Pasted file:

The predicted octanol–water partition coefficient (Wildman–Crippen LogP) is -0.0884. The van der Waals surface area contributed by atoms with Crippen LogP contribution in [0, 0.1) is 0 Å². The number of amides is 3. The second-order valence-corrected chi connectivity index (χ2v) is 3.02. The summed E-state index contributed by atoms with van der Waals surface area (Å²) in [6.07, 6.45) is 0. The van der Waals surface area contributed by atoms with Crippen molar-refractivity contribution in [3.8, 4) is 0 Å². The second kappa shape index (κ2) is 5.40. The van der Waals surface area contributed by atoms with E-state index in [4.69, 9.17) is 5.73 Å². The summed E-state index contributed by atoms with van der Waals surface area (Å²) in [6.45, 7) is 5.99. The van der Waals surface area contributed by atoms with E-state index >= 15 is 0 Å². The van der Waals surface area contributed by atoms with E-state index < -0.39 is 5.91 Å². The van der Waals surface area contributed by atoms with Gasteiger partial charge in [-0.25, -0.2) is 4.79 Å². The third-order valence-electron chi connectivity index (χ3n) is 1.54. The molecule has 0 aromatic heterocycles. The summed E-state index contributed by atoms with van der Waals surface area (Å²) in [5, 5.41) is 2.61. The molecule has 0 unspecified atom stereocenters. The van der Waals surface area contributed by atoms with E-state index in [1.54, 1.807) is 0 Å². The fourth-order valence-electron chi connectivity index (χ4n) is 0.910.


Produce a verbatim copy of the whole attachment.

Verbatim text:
The predicted octanol–water partition coefficient (Wildman–Crippen LogP) is -0.0884. The van der Waals surface area contributed by atoms with Crippen LogP contribution in [0, 0.1) is 0 Å². The number of amides is 3. The second-order valence-corrected chi connectivity index (χ2v) is 3.02. The summed E-state index contributed by atoms with van der Waals surface area (Å²) in [6.07, 6.45) is 0. The van der Waals surface area contributed by atoms with Crippen molar-refractivity contribution in [3.8, 4) is 0 Å². The second kappa shape index (κ2) is 5.40. The van der Waals surface area contributed by atoms with E-state index in [4.69, 9.17) is 5.73 Å². The summed E-state index contributed by atoms with van der Waals surface area (Å²) in [6.45, 7) is 5.99. The van der Waals surface area contributed by atoms with E-state index >= 15 is 0 Å². The van der Waals surface area contributed by atoms with E-state index < -0.39 is 5.91 Å². The van der Waals surface area contributed by atoms with Gasteiger partial charge in [-0.25, -0.2) is 4.79 Å². The third-order valence-electron chi connectivity index (χ3n) is 1.54. The molecule has 0 aromatic heterocycles. The summed E-state index contributed by atoms with van der Waals surface area (Å²) in [5, 5.41) is 2.61. The molecule has 0 unspecified atom stereocenters. The van der Waals surface area contributed by atoms with E-state index in [1.54, 1.807) is 0 Å². The fourth-order valence-electron chi connectivity index (χ4n) is 0.910.